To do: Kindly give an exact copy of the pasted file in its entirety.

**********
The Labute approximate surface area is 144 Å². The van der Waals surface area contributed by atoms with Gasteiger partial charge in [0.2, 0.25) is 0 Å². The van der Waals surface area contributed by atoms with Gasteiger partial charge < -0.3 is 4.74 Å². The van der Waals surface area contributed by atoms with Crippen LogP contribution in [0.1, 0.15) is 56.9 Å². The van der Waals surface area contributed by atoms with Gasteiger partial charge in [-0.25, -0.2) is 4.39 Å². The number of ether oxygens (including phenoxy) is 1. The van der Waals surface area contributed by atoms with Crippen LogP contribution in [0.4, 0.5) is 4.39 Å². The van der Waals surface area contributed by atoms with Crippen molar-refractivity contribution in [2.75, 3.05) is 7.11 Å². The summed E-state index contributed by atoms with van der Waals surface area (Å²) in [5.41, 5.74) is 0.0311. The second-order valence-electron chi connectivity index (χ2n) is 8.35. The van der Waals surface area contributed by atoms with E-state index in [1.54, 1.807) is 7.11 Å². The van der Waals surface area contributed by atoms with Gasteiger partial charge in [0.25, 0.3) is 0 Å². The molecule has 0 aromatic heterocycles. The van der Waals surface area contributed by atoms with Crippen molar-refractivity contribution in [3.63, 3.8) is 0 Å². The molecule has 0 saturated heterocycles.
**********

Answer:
The Labute approximate surface area is 144 Å². The van der Waals surface area contributed by atoms with Gasteiger partial charge in [0.2, 0.25) is 0 Å². The van der Waals surface area contributed by atoms with Gasteiger partial charge < -0.3 is 4.74 Å². The van der Waals surface area contributed by atoms with Crippen LogP contribution in [0.1, 0.15) is 56.9 Å². The van der Waals surface area contributed by atoms with Gasteiger partial charge in [-0.25, -0.2) is 4.39 Å². The number of ether oxygens (including phenoxy) is 1. The van der Waals surface area contributed by atoms with Crippen LogP contribution in [0.4, 0.5) is 4.39 Å². The van der Waals surface area contributed by atoms with Crippen molar-refractivity contribution in [2.75, 3.05) is 7.11 Å². The summed E-state index contributed by atoms with van der Waals surface area (Å²) in [5.41, 5.74) is 0.0311. The second-order valence-electron chi connectivity index (χ2n) is 8.35. The van der Waals surface area contributed by atoms with E-state index in [1.54, 1.807) is 7.11 Å². The van der Waals surface area contributed by atoms with Gasteiger partial charge in [0.25, 0.3) is 0 Å². The molecule has 0 aromatic heterocycles. The van der Waals surface area contributed by atoms with Crippen molar-refractivity contribution in [3.63, 3.8) is 0 Å². The molecule has 0 saturated heterocycles.